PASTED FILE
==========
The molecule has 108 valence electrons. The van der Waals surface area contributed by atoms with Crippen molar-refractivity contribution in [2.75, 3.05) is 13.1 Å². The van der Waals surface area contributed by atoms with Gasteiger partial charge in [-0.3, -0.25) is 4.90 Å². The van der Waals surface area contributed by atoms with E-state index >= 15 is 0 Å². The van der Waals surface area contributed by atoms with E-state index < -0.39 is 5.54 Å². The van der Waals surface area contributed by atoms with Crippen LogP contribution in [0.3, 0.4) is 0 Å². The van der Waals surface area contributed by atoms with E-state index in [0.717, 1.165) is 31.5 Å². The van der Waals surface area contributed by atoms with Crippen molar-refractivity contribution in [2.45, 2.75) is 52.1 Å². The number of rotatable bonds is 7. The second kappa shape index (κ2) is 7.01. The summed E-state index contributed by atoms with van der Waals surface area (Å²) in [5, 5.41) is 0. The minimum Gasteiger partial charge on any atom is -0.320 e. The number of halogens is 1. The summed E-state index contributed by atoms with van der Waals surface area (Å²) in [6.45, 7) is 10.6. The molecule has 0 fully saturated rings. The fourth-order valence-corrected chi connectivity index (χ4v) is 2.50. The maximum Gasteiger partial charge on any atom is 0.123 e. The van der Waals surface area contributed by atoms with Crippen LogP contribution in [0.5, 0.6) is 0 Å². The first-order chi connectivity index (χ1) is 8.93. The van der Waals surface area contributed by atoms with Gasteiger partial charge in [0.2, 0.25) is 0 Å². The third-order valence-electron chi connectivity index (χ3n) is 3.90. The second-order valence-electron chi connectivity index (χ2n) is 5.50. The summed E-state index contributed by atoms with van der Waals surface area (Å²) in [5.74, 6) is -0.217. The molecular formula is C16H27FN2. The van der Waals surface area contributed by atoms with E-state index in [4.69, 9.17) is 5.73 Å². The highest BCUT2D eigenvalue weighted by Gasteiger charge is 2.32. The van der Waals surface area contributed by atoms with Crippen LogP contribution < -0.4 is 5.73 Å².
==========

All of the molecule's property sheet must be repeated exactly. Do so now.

The molecule has 108 valence electrons. The van der Waals surface area contributed by atoms with Crippen molar-refractivity contribution in [2.75, 3.05) is 13.1 Å². The van der Waals surface area contributed by atoms with Gasteiger partial charge in [-0.3, -0.25) is 4.90 Å². The van der Waals surface area contributed by atoms with E-state index >= 15 is 0 Å². The van der Waals surface area contributed by atoms with E-state index < -0.39 is 5.54 Å². The van der Waals surface area contributed by atoms with Crippen LogP contribution in [0.3, 0.4) is 0 Å². The van der Waals surface area contributed by atoms with E-state index in [0.717, 1.165) is 31.5 Å². The van der Waals surface area contributed by atoms with Crippen molar-refractivity contribution in [2.45, 2.75) is 52.1 Å². The number of rotatable bonds is 7. The second kappa shape index (κ2) is 7.01. The summed E-state index contributed by atoms with van der Waals surface area (Å²) in [5, 5.41) is 0. The minimum Gasteiger partial charge on any atom is -0.320 e. The number of halogens is 1. The summed E-state index contributed by atoms with van der Waals surface area (Å²) in [6.45, 7) is 10.6. The molecule has 0 fully saturated rings. The fourth-order valence-corrected chi connectivity index (χ4v) is 2.50. The maximum Gasteiger partial charge on any atom is 0.123 e. The van der Waals surface area contributed by atoms with Crippen LogP contribution in [0.5, 0.6) is 0 Å². The first-order chi connectivity index (χ1) is 8.93. The van der Waals surface area contributed by atoms with Gasteiger partial charge in [0.2, 0.25) is 0 Å². The third-order valence-electron chi connectivity index (χ3n) is 3.90. The second-order valence-electron chi connectivity index (χ2n) is 5.50. The summed E-state index contributed by atoms with van der Waals surface area (Å²) in [5.74, 6) is -0.217. The molecular formula is C16H27FN2. The van der Waals surface area contributed by atoms with E-state index in [4.69, 9.17) is 5.73 Å². The highest BCUT2D eigenvalue weighted by Gasteiger charge is 2.32. The van der Waals surface area contributed by atoms with Crippen LogP contribution < -0.4 is 5.73 Å².